Don’t get me wrong–there is absolutely a place for inclusion. When our kids are included with their “typical” peers, it benefits everyone. Our kids are motivated and they develop peer relationships. When kids without disabilities grow up with kids that have disabilities, they learn that the kids with disabilities are, well, kids. They grow up without feeling uncomfortable around people with disabilities, as many adults often do. Because it becomes part of the norm, it becomes normal. There is little room for ignorance or fear of the unknown–both of which lead many to look right through people with disabilities–when our children grow up side-by-side with children with disabilities.
But there is also a place for meeting our kids’ educational needs in the setting that makes the most sense for them. Whether it’s learning calculus or how to count money and make change doesn’t matter. What matters is equity. And equity doesn’t mean treating everyone the same way. And that is where inclusion has largely failed students like mine, students like my son, at least inclusion as I have experienced it as a teacher. But enough about that for now…
I am not in denial about my son’s diagnosis. I am well aware of the potential challenges he faces, of what we’ll face together. And when the day comes, I want him to be educated in the setting that is most appropriate for his needs, whatever those may be. But I will be damned if I will ever let him be looked through or ignored. He will not be put in a corner to be forgotten. He will not be lead haphazardly through a grocery store by an unengaged caregiver, expected to follow like a puppy. We have no idea what Eli’s abilities will be, but I remain optimistic. And as long as I’m alive, I will never give up on him. And my children will be brought up to know that all people are worthy no matter their abilities, diagnoses, or disabilities. My son will be brought up to know that he deserves the same respect and consideration that anyone else does. And although I can’t control how my daughter feels about her brother, I hope that the way in which we bring her up teaches her the same thing, and should she ever have to be her brother’s caregiver, I hope that she does it without resentment and with a joyful heart.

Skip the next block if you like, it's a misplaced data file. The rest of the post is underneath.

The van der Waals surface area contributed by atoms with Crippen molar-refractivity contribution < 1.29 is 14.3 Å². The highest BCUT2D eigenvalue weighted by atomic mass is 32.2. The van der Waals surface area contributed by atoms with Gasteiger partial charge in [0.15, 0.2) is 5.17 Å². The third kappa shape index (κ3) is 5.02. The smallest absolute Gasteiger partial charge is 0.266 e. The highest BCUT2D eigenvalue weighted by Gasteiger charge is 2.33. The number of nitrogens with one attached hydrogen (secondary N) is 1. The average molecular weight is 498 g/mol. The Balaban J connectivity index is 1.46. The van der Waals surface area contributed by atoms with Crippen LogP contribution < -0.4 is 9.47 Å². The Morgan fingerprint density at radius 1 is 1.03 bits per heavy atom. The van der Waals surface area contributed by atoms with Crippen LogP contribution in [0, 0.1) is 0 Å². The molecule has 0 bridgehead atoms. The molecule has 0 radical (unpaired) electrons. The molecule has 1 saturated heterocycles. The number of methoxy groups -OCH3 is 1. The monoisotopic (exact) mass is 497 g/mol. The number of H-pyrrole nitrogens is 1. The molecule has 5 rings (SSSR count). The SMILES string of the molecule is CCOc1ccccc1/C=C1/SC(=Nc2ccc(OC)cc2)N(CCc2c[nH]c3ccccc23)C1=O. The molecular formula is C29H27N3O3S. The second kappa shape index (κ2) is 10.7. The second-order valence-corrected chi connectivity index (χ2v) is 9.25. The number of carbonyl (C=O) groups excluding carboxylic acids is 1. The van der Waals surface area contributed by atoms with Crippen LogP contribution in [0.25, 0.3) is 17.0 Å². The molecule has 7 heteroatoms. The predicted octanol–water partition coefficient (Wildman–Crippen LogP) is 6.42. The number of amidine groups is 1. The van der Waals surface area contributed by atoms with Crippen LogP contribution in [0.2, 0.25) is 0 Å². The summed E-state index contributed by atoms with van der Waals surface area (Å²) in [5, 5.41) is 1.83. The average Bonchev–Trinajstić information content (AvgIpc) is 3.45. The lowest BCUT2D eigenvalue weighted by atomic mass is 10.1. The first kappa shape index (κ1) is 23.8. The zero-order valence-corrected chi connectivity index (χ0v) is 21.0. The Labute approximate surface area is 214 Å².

I couldn’t wait to get out of that grocery store to get home to my kids. I just wanted to hold my son and smother him with kisses so that he always knows how loved he is. And I wanted to do the same to my daughter and tell her how proud I am of how much she loves her little brother. I am haunted now by that man’s face, by the look in his eyes. As humans, we are meant to lift each other up, not turn our backs on anyone, especially those among the most vulnerable in our society. I hope that someone loves that man as much as I love my son, that the next time he’s out, his caregiver acknowledges his existence and engages him in that day’s activity. And let me throw in a reminder for everyone: please look people in the eye–people in wheelchairs and people with Down syndrome, people with a lot of money and people without money. Show that simple act of respect to all those you pass, and you might consider smiling and saying hello too. Dismiss no one, because we were ALL created in God’s image.